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An employee of Sanagan's Meat Locker works in their Kensington Market location in Toronto on Friday, May 17, 2013. (Brett Gundlock For The Globe and Mail)
An employee of Sanagan's Meat Locker works in their Kensington Market location in Toronto on Friday, May 17, 2013. (Brett Gundlock For The Globe and Mail)

Canadians eating less meat, taking a bite out of food industry’s margins Add to ...

Canadians are losing their taste for meat, a change driven by an aging population and immigration that’s expected to pinch profits at Canada’s food manufacturers.

Profit margins in the food-making industry will drop slightly this year, to 4.2 per cent from 2014’s 4.8 per cent, amid shifting tastes and a weak economy that are outweighing the benefits of a soft dollar and low commodity prices, said a Conference Board of Canada report released on Tuesday. Overall revenue growth in the sector will be just 1 per cent in 2015, and profit margins will remain at 4.5 per cent for the years 2016 to 2019, the report said.

Annual per-capita meat consumption has declined since 1999, led by a 31-per-cent drop in pork and a 19-per-cent reduction in beef, even though disposable incomes rose steadily in the same period. Meanwhile, consumption of chicken rose more than 11 per cent, Statistics Canada says.

The shift is caused by short-term factors that include price increases and economic recessions, as well as the growing number of people whose religion forbids or restricts meat consumption, and aging diners forgoing red meat for health reasons, said Michael Burt, an economist with the Conference Board of Canada.

The food industry is Canada’s largest manufacturing sector by number of jobs, employing 260,000 people – half of those in Ontario. But Canada’s food makers, led by such companies as Saputo Inc., McCain Foods Ltd. and Maple Leaf Foods Inc., operate in a low-growth domestic market.

The answer to boosting sales and profits lies overseas and in the United States, where new and emerging markets promise more opportunities, Mr. Burt said by phone.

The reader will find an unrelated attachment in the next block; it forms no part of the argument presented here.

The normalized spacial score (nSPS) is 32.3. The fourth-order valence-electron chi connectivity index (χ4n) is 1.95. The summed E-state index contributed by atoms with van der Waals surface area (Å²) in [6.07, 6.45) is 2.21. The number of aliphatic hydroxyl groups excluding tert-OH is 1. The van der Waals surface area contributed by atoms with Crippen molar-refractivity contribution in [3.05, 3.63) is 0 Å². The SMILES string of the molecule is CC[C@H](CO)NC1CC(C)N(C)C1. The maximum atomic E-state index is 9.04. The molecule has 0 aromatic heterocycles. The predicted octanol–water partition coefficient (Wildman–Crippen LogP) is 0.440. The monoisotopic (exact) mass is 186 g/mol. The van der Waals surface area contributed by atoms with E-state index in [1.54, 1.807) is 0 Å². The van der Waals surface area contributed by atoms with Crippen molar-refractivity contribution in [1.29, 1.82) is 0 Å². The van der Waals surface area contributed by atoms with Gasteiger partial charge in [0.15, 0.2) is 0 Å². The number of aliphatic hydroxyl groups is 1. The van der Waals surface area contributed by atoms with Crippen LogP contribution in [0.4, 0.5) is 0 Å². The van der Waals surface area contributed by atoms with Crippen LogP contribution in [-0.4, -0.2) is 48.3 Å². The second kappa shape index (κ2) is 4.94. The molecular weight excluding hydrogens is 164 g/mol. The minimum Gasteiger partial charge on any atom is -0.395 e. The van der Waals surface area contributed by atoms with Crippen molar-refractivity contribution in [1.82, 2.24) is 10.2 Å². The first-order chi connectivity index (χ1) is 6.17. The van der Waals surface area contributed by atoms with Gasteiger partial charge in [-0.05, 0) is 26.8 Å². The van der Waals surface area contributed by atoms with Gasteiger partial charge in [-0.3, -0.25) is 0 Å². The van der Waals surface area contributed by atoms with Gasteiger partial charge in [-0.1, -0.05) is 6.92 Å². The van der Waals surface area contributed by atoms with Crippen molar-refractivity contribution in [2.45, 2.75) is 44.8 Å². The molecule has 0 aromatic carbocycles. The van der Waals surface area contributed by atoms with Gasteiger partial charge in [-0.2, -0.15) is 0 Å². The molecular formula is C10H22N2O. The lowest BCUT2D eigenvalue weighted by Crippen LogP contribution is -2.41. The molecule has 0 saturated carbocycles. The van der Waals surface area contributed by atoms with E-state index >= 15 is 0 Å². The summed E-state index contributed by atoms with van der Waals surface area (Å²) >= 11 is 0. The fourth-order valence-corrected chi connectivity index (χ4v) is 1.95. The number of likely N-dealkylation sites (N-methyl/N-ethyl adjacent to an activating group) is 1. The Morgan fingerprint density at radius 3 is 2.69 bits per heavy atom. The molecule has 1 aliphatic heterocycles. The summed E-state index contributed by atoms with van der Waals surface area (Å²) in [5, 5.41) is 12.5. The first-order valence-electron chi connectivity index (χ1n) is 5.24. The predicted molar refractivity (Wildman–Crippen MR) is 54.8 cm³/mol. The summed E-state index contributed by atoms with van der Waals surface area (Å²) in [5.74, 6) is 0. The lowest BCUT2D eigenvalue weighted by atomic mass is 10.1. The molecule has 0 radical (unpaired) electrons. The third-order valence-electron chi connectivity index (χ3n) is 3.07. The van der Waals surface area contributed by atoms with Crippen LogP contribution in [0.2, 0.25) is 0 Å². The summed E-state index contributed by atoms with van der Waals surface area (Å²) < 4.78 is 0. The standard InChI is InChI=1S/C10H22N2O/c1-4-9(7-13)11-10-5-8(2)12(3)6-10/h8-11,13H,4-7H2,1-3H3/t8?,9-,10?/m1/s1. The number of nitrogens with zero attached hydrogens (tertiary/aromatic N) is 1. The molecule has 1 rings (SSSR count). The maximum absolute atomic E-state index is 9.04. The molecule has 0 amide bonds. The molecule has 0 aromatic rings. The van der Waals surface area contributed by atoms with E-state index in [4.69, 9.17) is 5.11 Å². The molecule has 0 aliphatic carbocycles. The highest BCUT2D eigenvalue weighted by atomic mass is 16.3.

“The domestic market is mature. Canadians are generally well-fed, population growth is fairly modest,” he said. “The growth potential is very limited in the domestic market. You can only eat so much. The big driver for growth for the industry going forward is its ability to tap into new markets.”

Canadian exporters have been helped by a low dollar that makes their goods more affordable to foreign buyers. The global drop in prices for such commodities as sugar and energy has also helped limit their costs.

Flour millers and canola oil makers, which sell most of their products abroad, are expected to lead the food industry in growth in 2015 at 7.2 per cent, followed by candy makers at 6 per cent, and seafood producers and bakers at more than 4 per cent.

The Canadian candy and sugar sector has benefited from a drop in global sugar prices not enjoyed by their rivals in the United States, where the cane and beet sugar industry is protected by price floors. This means Canadian candy plants have been able to manufacture at cheaper costs and export to the U.S. at competitive prices, Mr. Burt said.

“This means that when the global price of sugar falls relative to the U.S. price, we have a cost advantage in Canada. And that’s what’s been happening in the past year or two, and that’s been helping to support exports of sugar products to the United States.”

For meat producers, which account for 27 per cent of the sector’s output, it’s been a grimmer story. Pork and beef prices have recently hit records, prompting consumers to buy less or switch to cheaper cuts, said Mr. Burt, pointing to the per capita decline in meat consumption that began with the recession of 2007-08.

Trade agreements being negotiated with European and Pacific countries could open new export markets, but also more competition for Canadian food producers. However, Canada’s recent victory in its meat labelling battle with the United States is expected to provide a boost to exporters, Mr. Burt said.

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